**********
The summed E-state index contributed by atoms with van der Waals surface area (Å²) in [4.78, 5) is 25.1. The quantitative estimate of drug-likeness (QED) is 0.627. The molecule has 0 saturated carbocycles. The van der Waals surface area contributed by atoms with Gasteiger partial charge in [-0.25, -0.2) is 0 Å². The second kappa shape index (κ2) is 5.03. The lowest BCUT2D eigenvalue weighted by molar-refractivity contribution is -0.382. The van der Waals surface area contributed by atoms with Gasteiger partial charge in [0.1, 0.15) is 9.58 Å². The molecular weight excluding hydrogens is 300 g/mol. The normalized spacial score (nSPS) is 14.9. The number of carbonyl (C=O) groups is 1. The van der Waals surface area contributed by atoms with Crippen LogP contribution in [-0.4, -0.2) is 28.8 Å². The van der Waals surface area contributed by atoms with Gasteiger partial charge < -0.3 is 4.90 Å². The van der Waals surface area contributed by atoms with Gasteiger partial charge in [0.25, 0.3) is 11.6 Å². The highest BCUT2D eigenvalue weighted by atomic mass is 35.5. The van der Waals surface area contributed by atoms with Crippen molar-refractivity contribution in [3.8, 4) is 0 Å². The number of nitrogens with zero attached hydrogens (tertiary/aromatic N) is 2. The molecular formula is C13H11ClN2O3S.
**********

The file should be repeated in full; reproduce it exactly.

The summed E-state index contributed by atoms with van der Waals surface area (Å²) in [4.78, 5) is 25.1. The quantitative estimate of drug-likeness (QED) is 0.627. The molecule has 0 saturated carbocycles. The van der Waals surface area contributed by atoms with Gasteiger partial charge in [-0.25, -0.2) is 0 Å². The second kappa shape index (κ2) is 5.03. The lowest BCUT2D eigenvalue weighted by molar-refractivity contribution is -0.382. The van der Waals surface area contributed by atoms with Gasteiger partial charge in [0.1, 0.15) is 9.58 Å². The molecular weight excluding hydrogens is 300 g/mol. The normalized spacial score (nSPS) is 14.9. The number of carbonyl (C=O) groups is 1. The van der Waals surface area contributed by atoms with Crippen LogP contribution in [-0.4, -0.2) is 28.8 Å². The van der Waals surface area contributed by atoms with Gasteiger partial charge < -0.3 is 4.90 Å². The van der Waals surface area contributed by atoms with Gasteiger partial charge in [0.25, 0.3) is 11.6 Å². The highest BCUT2D eigenvalue weighted by atomic mass is 35.5. The van der Waals surface area contributed by atoms with Crippen molar-refractivity contribution in [3.8, 4) is 0 Å². The number of nitrogens with zero attached hydrogens (tertiary/aromatic N) is 2. The molecular formula is C13H11ClN2O3S.